Clonazepam: (Moderate) Guanfacine has been associated with sedative effects and can potentiate the actions of other CNS depressants including benzodiazepines.
    Clorazepate: (Moderate) Guanfacine has been associated with sedative effects and can potentiate the actions of other CNS depressants including benzodiazepines.
    Clozapine: (Moderate) Clozapine used concomitantly with the antihypertensive agents can increase the risk and severity of hypotension by potentiating the effect of the antihypertensive drug.
    Cobicistat: (Major) If coadministration of cobicistat with extended-release (ER) guanfacine is necessary, reduce the guanfacine dosage to half of the recommended dose. Specific recommendations for immediate-release (IR) guanfacine are not available. Monitor patients closely for alpha-adrenergic effects including hypotension, drowsiness, lethargy, and bradycardia. If cobicstat is discontinued, the guanfacine ER dosage should be increased back to the recommended dose. Guanfacine is a CYP3A4 substrate and cobicistat is a strong CYP3A4 inhibitor. Cobicstast may significantly increase guanfacine plasma concentrations.
    Cobicistat; Elvitegravir; Emtricitabine; Tenofovir Alafenamide: (Major) If coadministration of cobicistat with extended-release (ER) guanfacine is necessary, reduce the guanfacine dosage to half of the recommended dose. Specific recommendations for immediate-release (IR) guanfacine are not available. Monitor patients closely for alpha-adrenergic effects including hypotension, drowsiness, lethargy, and bradycardia. If cobicstat is discontinued, the guanfacine ER dosage should be increased back to the recommended dose. Guanfacine is a CYP3A4 substrate and cobicistat is a strong CYP3A4 inhibitor. Cobicstast may significantly increase guanfacine plasma concentrations.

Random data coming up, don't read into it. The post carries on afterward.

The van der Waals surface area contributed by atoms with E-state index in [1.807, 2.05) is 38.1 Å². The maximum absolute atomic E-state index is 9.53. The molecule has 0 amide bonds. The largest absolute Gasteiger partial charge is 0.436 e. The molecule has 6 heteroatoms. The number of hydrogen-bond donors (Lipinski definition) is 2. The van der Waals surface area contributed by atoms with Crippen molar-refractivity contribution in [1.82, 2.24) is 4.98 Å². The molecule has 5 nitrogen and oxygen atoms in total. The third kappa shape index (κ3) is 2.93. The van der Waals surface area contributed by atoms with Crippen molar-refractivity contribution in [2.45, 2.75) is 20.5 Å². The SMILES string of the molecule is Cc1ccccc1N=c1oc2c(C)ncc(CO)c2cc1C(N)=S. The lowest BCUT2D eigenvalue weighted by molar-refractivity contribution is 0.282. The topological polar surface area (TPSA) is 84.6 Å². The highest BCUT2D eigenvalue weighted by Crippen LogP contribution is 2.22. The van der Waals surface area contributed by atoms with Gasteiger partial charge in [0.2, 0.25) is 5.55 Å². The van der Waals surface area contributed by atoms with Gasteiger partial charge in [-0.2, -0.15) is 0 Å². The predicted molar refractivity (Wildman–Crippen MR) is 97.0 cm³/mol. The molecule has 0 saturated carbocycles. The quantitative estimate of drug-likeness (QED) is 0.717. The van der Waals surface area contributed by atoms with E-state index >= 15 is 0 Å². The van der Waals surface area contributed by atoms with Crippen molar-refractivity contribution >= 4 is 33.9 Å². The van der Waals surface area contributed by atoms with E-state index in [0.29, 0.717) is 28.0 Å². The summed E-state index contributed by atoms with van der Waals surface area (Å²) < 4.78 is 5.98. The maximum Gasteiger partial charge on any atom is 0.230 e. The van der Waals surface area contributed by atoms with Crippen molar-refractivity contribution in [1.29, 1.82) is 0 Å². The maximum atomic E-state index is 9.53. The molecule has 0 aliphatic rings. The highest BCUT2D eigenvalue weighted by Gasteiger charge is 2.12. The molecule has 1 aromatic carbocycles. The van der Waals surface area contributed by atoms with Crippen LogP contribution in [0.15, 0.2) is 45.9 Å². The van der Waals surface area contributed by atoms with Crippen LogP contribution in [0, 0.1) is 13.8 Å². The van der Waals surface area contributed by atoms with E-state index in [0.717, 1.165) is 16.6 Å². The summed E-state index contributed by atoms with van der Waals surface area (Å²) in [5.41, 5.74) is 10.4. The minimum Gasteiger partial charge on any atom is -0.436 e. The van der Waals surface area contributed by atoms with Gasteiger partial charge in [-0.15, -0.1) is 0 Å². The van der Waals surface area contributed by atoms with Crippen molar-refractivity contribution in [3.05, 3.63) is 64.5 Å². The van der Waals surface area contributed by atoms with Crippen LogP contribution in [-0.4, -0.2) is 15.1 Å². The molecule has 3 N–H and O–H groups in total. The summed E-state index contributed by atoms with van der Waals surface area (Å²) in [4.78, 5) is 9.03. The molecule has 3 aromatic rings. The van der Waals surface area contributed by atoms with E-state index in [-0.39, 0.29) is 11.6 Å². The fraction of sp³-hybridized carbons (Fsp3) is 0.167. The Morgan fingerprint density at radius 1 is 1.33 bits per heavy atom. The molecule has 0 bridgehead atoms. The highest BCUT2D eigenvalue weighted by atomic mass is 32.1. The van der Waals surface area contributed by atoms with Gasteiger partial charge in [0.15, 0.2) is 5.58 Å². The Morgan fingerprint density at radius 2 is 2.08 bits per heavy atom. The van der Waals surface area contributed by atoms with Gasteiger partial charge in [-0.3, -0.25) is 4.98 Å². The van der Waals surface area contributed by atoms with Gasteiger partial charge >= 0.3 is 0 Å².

Cobicistat; Elvitegravir; Emtricitabine; Tenofovir Disoproxil Fumarate: (Major) If coadministration of cobicistat with extended-release (ER) guanfacine is necessary, reduce the guanfacine dosage to half of the recommended dose. Specific recommendations for immediate-release (IR) guanfacine are not available. Monitor patients closely for alpha-adrenergic effects including hypotension, drowsiness, lethargy, and bradycardia. If cobicstat is discontinued, the guanfacine ER dosage should be increased back to the recommended dose. Guanfacine is a CYP3A4 substrate and cobicistat is a strong CYP3A4 inhibitor. Cobicstast may significantly increase guanfacine plasma concentrations.